The Milwaukee Brewers had a real Jekyll and Hyde week, but end up still tied - or up a game - on the Cubs in the NL Central. (The Cubs are a permanent fixture on Sunday Night Baseball, so I never know what the standings are while I’m writing Sundries unless the Crew is playing the Wrigley Nine.)
Anyways, the Crew lost the first two games of the series with the Miami Marlins by a combined score of 24-3, and the games weren’t that close. Then they salvaged the finale of that series and swept the Pirates to go 4-2 on the week, outscoring the Fish and Bucs (there’s your surf and surf!) 25-10. Those were the two most earned losses in a long time for Milwaukee, as the Brewers were bad at hitting, pitching, fielding, and base running. I was even bad at watching, giving up in the middle of the Marlins’ 77 run fifth inning (don’t forget to divide by 7!) on Tuesday.
TOP PITCHING STORY: More good work from Adrian Houser this week. He worked in two of the four wins, going four scoreless innings and allowing just one hit with two walks. Nine strikeouts is Haderesque. Adrian is now a ‘winning’ reliever; if they get any more of them who will pitch from the ‘pen when they are behind? Besides Hernan Perez, that is. LBR tossed another perfect inning in the 16-0 loss.
Honorable Mention: Speaking of Haderesque...Josh Hader closely resembled himself in the last two games of the week against the Pirates. Two appearances, two innings, no hits, no runs, a walk, six strikeouts, and two saves. Yawn.
TOP HITTING STORY: It seems to me that Christian Yelich’s back is still bothering him. His swing is a little less fluid, and he’s swinging and missing a bit more than he was earlier in the season. This week it held him to a slash line of .600/.640/1.100 for an acceptable OPS of 1.740. Four doubles and two homers, four runs scored and four driven in. And two more steals for a league-leading 14 on the season. He is also the NL leader in homers — 24 now. His pace is for 59 homers. How many of those will come at Miller Park, you ask? 44! That would be some kind of record. Henry Aaron hit more than 44 homers just one time in a season in his career. (Did you know that Barry Bonds had an OPS of 1.042 in 2007, at age 42? He couldn’t find a job in 2008. Or ever again. Hmmmm...)
Oh yeah, and today was Yeli’s MVP bobblehead day. The Brewers could have sold 100,000 tickets for the game. Of course, he homered.
Honorable Mention: Mike Moustakas is having a rather nice season. This week his four homers all seemed big, including his game winner Sunday. His slash was .333/.385/.833 - OPS of 1.218. Satisfactory, Moose. Doing Moose things. For money.
IMHO: So in the last two weeks we’ve seen Keston Hiura returned to the minors despite being a really good hitter, replaced by Travis Shaw, who has struggled mightily this year. And we saw the Cubs sign Craig Kimbrel, arguably baseball’s top reliever, to anchor their ‘pen for the battle with the Brewers for the NL Central.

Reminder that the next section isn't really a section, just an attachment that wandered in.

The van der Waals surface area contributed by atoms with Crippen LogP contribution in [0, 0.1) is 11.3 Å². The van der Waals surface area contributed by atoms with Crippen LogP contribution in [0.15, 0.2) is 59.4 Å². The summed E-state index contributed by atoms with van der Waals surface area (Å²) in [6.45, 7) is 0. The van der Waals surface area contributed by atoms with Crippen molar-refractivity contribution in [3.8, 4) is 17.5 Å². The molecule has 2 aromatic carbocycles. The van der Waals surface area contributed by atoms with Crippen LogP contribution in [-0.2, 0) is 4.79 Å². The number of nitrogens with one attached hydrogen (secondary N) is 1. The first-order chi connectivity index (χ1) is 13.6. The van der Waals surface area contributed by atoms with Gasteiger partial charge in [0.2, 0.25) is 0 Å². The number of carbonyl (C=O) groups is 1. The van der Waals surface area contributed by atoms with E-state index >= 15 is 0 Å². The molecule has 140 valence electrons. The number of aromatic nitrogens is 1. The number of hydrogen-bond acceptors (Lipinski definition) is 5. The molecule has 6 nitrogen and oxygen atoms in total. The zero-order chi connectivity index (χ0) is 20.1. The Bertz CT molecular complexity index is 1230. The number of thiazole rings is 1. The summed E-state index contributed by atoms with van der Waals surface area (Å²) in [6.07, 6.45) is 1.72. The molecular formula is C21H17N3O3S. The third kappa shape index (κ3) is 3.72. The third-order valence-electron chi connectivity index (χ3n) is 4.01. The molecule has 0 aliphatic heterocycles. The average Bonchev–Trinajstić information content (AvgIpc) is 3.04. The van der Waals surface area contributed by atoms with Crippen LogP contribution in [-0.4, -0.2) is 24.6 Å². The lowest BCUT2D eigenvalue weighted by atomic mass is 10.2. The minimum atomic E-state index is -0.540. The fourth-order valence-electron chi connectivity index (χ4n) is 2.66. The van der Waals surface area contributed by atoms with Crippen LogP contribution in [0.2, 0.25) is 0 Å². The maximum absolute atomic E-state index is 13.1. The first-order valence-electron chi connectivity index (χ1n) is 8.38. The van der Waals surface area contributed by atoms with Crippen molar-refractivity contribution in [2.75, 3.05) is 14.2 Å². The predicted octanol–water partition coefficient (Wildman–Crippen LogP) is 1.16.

But you know what? I still expect the Brewers to battle the North Siders from Chicago right down to the end, just like last year. And I expect Hiura will be back soon one way or another, He will continue to be a big part of the Crew’s offense, and his defense will be OK. What will Kimbrel do for the Cubs? Not enough. I hope.
The Brewers’ offense is very deep; Orlando Arcia in the eight spot is actually a pretty big threat right now and we can all hope he simply maintains his production as is for the rest of the season. There is enough depth in the starting rotation that they can hopefully cobble together solid starts for the most part, especially when Jhoulys Chacin and Gio Gonzalez return from the IL. The bullpen seems to be rounding into shape — heck, even Alex Claudio has looked effective his last several outings.
Speaking of the bullpen, my latest harebrained idea is that once the rotation is set, Freddy Peralta should move into a late inning spot along side Hader. He is much the same pitcher, just from the right side, and as a one or two inning pitcher I’d expect his fastball to be consistently in the 95-96 mph range. That could be huge going into the playoffs. If they get there.
Wonder how Corey Knebel is doing? It’ll be like a great FA signing if he can come back next season.
COMMENT OF THE WEEK: Speaking of the starting rotation; continuing in his presentation of irrelevant, useless, but interesting facts, “Rick Auerbach invites you to 1972” helped us welcome Jimmy Nelson back to the big leagues after his (Jimmy’s, not Rick’s) Herculean effort to rehab his shoulder injury from September of 2017:
Jimmy doesn’t look ready yet, and it will be some time before he is close to his effectiveness level pre-injury. But Jimmy has faced a huge mountain to climb while fighting to get back (his injury doesn’t have a great success rate for a long-term return), and he and his wife dealt with a difficult delivery of their twins recently. Things are going well with the kids, and he is back pitching in the majors. I am extremely happy for him and I hope he can continue the comeback process to his satisfaction.
Another week with two off-days sees the Crew in Houston for two and then on to San Francisco for three. We get to see Justin Verlander for the ‘Stros in the second game at Minute Maid Park. My most vivid memory of Verlander is watching him start against the Brewers and dominate the first inning, at which point my wife wandered into the room and I told her that Verlander was going to pitch a no-hitter, and unfortunately (or not, I guess) I was right. I don’t think he can do that against this lineup. I hope that, anyways. School’s out! Enjoy, and drive carefully.
Statistics courtesy of Baseball-Reference